Today one sees many game shows and other contests on television. Quiz contests, musical contests, games, cookery contests, comedy contests, reality shows—most general entertainment television channels run such multiple contests. Not only television channels, but various websites run contests and games, offering various prizes to the winners. Some of these contests involve a test of skills, but many contests select winners based purely or largely on chance. Recently, a contestant won Rs 5 crore on the television show Kaun Banega Crorepati. One saw the host handing over a cheque to the winner on the show. But does the contestant really end up richer by the full amount of the winning?
Just as in every other type of earning, in this case too the taxman gets his share of the pie. The person giving the prize is required to deduct tax at source on the winnings at a flat rate of 30%. The contestant would, therefore, get only the balance 70% of the prize. Unlike in the case of salaries, where no tax is deducted at source from those whose income is below the taxable limit, in the case of contest winnings, tax has to be deducted at source if the winnings exceed Rs 10,000. It is only if the winnings are less than Rs 10,000 that no tax would be deducted at source.
What happens if a person wins two or more prizes in a year, each less than Rs 10,000? The tax deduction applies vis-a-vis each prize and, therefore, if a person has been lucky enough to win more than one prize in a year, the limit of Rs 10,000 applies to each prize.
This tax deduction applies to lotteries, crossword puzzles, card games or any other games. The Supreme Court has interpreted the term “any other games” in a broader sense, and it would, therefore, apply to most contests or games, irrespective of whether they involve application of skill or knowledge or not.
What happens if the prize is in the form of an item or asset or a service, for instance, a car or a free vacation? Do you escape the hassle of having tax deducted at source since you cannot get 70% of a car or a vacation? The tax laws unfortunately play spoilsport here as well. You are required to pay 30% of the value of the car or the vacation to the person giving the prizes as taxes and he would insist on receiving the tax before giving you the prize. Alternatively, he may insist on you directly paying the tax before claiming the prize. How is the value to be determined in such cases? The fair market value of the asset would be the relevant criterion for determining tax.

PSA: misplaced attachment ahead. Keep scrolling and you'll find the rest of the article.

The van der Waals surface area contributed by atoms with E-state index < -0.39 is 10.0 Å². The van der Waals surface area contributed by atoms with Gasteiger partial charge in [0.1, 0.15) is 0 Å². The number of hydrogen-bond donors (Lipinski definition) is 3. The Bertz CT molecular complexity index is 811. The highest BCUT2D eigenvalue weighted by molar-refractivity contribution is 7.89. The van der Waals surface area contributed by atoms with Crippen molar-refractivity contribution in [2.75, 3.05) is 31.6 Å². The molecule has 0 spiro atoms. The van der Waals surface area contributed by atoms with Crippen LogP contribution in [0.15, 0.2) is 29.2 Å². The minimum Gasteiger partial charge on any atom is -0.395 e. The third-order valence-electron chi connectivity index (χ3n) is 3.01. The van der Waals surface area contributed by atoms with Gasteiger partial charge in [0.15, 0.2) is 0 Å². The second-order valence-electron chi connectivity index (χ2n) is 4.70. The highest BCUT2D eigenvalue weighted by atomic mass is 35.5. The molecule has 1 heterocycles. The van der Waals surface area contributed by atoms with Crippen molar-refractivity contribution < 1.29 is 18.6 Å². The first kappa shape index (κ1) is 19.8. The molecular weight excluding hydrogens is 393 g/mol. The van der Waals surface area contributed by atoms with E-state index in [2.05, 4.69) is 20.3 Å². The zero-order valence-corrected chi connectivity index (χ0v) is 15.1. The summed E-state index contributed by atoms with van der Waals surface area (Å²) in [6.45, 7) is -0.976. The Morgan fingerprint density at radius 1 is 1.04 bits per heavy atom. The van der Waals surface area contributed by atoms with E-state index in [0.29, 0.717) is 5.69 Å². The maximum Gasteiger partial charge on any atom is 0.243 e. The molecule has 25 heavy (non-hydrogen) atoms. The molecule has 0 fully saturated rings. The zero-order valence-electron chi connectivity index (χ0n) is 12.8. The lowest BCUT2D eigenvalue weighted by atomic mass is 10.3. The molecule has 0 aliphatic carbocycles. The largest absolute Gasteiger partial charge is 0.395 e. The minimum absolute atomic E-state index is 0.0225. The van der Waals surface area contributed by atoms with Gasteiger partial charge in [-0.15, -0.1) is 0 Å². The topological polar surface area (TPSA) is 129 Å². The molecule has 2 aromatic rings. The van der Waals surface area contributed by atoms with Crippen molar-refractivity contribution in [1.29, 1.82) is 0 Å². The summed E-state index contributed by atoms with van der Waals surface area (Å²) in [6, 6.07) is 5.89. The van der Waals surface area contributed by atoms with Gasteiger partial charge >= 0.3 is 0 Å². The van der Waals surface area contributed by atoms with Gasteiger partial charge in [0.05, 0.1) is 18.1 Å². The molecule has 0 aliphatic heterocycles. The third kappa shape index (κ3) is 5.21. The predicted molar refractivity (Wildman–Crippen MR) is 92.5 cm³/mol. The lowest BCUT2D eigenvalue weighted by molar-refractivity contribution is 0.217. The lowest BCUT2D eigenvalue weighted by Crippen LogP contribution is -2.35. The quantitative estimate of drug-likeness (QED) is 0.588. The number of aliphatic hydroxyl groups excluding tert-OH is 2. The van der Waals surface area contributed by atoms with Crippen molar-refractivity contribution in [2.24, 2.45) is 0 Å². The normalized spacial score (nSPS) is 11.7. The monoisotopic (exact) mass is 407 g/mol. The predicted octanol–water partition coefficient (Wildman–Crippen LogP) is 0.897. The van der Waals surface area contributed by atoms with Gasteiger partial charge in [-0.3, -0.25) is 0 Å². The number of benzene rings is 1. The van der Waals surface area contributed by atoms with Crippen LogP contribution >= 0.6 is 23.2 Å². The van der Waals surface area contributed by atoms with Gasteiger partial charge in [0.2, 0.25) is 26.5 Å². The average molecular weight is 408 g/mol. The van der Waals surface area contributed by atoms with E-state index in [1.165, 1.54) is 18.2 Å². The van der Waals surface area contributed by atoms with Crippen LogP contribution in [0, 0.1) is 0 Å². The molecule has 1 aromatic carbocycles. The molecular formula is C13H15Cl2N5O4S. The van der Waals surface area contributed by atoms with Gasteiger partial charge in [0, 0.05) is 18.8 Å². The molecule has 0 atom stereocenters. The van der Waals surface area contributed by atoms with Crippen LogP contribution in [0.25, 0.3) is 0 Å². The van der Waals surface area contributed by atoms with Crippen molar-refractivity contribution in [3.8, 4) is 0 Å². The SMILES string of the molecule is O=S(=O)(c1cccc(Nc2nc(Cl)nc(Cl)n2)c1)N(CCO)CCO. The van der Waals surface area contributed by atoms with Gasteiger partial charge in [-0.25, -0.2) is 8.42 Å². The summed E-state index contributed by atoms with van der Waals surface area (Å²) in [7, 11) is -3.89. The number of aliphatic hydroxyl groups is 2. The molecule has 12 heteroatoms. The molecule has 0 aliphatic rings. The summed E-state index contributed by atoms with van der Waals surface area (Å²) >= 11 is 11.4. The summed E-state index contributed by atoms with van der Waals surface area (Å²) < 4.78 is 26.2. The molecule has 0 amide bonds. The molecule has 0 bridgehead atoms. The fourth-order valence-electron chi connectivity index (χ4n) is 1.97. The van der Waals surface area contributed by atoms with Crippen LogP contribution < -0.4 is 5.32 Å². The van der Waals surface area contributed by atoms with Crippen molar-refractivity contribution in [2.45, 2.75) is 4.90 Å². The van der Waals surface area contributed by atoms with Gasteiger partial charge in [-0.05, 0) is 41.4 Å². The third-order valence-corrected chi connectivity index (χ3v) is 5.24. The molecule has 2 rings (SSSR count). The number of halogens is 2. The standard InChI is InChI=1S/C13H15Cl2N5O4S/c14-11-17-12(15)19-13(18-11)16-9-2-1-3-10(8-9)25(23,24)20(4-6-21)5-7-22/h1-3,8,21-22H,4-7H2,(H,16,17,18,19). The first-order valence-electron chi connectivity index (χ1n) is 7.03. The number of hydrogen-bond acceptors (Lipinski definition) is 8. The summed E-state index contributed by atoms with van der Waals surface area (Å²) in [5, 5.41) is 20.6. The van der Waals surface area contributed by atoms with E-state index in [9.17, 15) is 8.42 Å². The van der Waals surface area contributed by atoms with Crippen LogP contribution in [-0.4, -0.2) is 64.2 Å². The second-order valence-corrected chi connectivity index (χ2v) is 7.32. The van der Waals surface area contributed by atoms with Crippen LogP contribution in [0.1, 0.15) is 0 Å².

Can you file a declaration for non-deduction of tax at source (as you can do for bank interest by filing form 15G or 15H) and, therefore, avoid tax deduction? Unfortunately, there is no such provision to escape deduction of tax at source by giving any declaration.
If your other income is below the taxable limit, can you file your income tax return and claim a refund of the tax deducted at source on such winnings? Unfortunately, such winnings are not only subject to deduction of tax at source, but are also taxable at a flat rate of 30%. So even if you have no other income, you would still end up paying 30% income-tax on your winnings. Of course, you do not have to pay any more tax in most cases, since 30% tax has already been deducted at source, which is adjusted against your actual tax liability. For taxation of your winnings, the entire winning is taxable, and not just the excess over Rs 10,000 and, therefore, when you file your return you have to pay the tax of 30%, which is not deducted at source.
What is the position if the winner is a minor? Here, too, tax will be deducted at source. Normally, the income from such winnings will be taxed as the income of the parent on account of the clubbing provisions applicable to minor’s incomes and the parent would get credit for taxes deducted at source, provided a declaration is given to the person giving the prizes that such income would be taxed as the income of the parent and giving the Permanent Account Number of the parent. However, if the winnings are attributable to the talent, skill or specialized knowledge and experience of the child, the winnings would be taxed as the income of the child itself and would not be clubbed with the income of the parent. This, however, does not make much of a difference since the child too ends up paying 30%.
All in all, remember that even if you end up with the jackpot or a lottery, you cannot escape the tax net, but have to share your luck with the taxman.
Gautam Nayak is a chartered accountant.
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